Early in Darren Aronofsky’s new movie, Noah, the title character, played by Russell Crowe, comes across an antediluvian beastie, a cross between a dog and an armadillo. The beastie snarls because there’s a broken-off assegai tip in its flank, but Noah wins its trust and soothes it before it expires. Since Noah is famous as the Biblical patriarch who saved animals, a moviegoer might be forgiven for looking forward to more such scenes of human-animal interaction. Will there be an explanation about why the dogadillo didn’t make it on to the ark? Will Noah have to talk a lioness out of disemboweling an okapi on board? Will there be trilobites?
Uh, no, it turns out. Pairs of animals do stream onto Aronofsky’s ark under divine instruction, as calmly and trustingly as if Temple Grandin had designed their on-ramp, but once the creatures are in their berths, the Noah family wafts a censer of magical burning herbs, and presto, change-o—all the animals fall asleep. One of the most charismatic elements of the Noah story—in the opinion of most people under the age of six, the most charismatic element—is quietly euthanized. A stowaway descendant of Cain, looking very much like an escapee from Pirates of the Caribbean, does bite the head off of a dormant rodent and gnaw upon it with much sententious commentary, and a few implausible-looking CGI birds are deputized to scout for land, but apart from these brief episodes, the ark might as well be empty. Read More »
July 2, 2013 | by Sadie Stein
June 11, 2013 | by Sadie Stein
- Doesn’t it seem like a picture of a dad reading is about the last thing that would inspire recalcitrant kids to crack an exciting book? Either way: these vintage school library posters are fantastic.
- A glimpse at Edward Snowden’s bookshelf is … not that illuminating. (As one would expect of a spy.)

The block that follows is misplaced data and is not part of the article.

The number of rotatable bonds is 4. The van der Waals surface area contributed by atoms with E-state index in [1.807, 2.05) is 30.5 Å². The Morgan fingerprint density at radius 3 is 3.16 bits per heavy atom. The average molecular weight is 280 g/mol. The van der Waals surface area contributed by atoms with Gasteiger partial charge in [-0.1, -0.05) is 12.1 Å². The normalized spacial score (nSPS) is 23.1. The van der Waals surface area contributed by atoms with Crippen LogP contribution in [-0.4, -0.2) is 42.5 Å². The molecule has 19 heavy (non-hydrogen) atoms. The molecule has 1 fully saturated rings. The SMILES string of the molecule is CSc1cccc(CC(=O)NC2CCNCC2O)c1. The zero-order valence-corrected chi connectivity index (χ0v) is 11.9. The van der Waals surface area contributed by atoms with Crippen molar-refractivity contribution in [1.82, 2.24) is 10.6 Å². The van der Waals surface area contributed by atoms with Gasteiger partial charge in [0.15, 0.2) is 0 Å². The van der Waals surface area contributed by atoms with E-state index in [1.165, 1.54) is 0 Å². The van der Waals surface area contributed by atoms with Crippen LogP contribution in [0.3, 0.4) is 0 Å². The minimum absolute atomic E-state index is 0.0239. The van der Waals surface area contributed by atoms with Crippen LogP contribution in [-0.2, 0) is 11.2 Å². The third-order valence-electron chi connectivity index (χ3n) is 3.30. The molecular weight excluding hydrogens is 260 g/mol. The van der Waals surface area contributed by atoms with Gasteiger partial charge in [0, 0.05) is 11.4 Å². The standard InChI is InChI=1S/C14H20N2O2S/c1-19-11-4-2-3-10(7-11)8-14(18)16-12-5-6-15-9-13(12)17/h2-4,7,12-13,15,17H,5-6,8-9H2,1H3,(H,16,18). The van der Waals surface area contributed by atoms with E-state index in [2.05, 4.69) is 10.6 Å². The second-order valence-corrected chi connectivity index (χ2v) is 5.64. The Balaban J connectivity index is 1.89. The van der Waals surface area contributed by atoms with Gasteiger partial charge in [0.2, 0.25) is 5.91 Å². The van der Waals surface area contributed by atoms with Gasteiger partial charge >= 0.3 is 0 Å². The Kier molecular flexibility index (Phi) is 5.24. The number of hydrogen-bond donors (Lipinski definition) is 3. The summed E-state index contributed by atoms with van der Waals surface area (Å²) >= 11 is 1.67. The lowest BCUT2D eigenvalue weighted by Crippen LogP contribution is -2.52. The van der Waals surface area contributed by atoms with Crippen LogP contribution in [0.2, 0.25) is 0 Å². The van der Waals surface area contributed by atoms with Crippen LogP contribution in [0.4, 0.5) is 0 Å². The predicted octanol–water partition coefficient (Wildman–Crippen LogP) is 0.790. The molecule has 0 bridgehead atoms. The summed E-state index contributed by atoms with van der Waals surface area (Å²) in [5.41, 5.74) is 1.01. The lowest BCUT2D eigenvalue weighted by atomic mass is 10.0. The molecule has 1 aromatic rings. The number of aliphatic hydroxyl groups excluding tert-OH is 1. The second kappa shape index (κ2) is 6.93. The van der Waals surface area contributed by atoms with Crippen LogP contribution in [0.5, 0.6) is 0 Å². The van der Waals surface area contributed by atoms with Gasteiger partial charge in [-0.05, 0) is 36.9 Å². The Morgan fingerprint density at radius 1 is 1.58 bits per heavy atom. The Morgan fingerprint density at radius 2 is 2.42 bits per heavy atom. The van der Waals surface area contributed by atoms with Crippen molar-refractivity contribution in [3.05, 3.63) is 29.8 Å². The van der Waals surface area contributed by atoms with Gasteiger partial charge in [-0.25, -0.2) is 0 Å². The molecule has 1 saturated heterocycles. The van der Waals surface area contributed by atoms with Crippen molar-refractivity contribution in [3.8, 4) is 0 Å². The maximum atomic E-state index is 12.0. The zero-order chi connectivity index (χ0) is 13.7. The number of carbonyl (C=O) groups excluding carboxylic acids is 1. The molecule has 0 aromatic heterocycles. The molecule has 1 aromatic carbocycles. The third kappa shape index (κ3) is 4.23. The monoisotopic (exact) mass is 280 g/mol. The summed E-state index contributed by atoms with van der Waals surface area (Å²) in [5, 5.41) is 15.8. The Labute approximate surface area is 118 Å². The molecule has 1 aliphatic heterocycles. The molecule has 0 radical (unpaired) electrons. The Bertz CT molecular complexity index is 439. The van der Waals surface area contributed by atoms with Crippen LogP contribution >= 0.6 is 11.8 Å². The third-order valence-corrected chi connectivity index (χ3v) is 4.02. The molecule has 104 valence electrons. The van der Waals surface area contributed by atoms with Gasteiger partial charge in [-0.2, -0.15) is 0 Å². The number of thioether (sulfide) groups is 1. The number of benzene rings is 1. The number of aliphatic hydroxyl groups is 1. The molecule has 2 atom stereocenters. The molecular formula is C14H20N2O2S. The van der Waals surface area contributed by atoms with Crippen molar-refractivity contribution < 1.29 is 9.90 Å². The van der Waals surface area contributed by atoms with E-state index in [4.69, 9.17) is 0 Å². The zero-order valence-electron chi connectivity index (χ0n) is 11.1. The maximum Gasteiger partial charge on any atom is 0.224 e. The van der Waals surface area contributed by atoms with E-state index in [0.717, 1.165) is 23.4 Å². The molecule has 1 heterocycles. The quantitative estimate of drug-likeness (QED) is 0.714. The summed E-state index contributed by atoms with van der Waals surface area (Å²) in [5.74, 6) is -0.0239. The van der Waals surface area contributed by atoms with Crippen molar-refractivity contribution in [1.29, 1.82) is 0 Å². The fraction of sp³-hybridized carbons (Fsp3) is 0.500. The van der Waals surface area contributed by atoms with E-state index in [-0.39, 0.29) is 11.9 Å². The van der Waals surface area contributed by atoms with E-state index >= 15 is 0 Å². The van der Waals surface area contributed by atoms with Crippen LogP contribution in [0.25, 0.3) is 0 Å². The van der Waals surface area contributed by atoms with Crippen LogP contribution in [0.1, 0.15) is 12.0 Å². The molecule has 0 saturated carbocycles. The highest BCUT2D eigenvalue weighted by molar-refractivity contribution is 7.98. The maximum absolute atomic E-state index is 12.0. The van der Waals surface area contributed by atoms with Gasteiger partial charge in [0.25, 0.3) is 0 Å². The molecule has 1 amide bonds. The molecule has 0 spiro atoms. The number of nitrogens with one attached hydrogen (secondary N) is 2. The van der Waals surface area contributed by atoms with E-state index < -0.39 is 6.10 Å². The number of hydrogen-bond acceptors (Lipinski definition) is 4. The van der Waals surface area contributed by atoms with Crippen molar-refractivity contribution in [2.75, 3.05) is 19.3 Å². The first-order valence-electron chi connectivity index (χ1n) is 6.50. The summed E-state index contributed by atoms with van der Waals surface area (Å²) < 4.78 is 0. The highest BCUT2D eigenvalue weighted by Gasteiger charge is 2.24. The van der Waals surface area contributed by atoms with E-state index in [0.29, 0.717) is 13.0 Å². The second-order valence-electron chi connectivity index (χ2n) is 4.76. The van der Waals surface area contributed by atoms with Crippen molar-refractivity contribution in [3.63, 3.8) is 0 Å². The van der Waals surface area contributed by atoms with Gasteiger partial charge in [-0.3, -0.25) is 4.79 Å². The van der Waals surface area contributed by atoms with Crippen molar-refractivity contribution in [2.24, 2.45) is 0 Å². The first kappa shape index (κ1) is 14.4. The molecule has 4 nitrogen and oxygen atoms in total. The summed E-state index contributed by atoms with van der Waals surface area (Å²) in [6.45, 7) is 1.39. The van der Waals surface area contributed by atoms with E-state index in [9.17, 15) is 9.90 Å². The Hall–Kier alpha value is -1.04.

- In Norway, 50 Shades is wrested from the top of the best-seller list by a new translation of the Bible.
- Related: the many guises of Too Hot to Handle. (Apparently a perennial titular favorite!)
- This new font was developed specifically to help those with dyslexia.
May 6, 2013 | by Sadie Stein
In the Year of Our Lord, 2000, I was a freshman at the University of Chicago. Come the (locally) famous scavenger hunt, I was charged by older residents of Breckinridge House with the task of transcribing, by hand, the entire Oxford English Dictionary. I regret to inform you that my efforts didn’t garner our team many points. But it did give me a unique appreciation for the achievements of Phillip Patterson.
Phillip Patterson, you see, has hand-written a copy of the King James Bible. And more than that, it’s a work of art. Says the Los Angeles Times,
A 63-year-old resident of Philmont, N.Y., a town near the Massachusetts border, may be an unlikely scribe for the Bible. He is not especially religious, for one thing, though he does go to church. A retired interior designer whose battles with anemia and AIDS have often slowed his work, he began the monumental task mostly out of curiosity.
In 2007, Patterson’s longtime partner, Mohammed, told him about the Islamic tradition of writing out the Koran by hand. When Patterson said that the Bible was too long for Christianity to have a similar tradition, Mohammed said, well, he should start it.
The project took him four years. See more images of Patterson’s transcription, documented by Laura Glazer, here.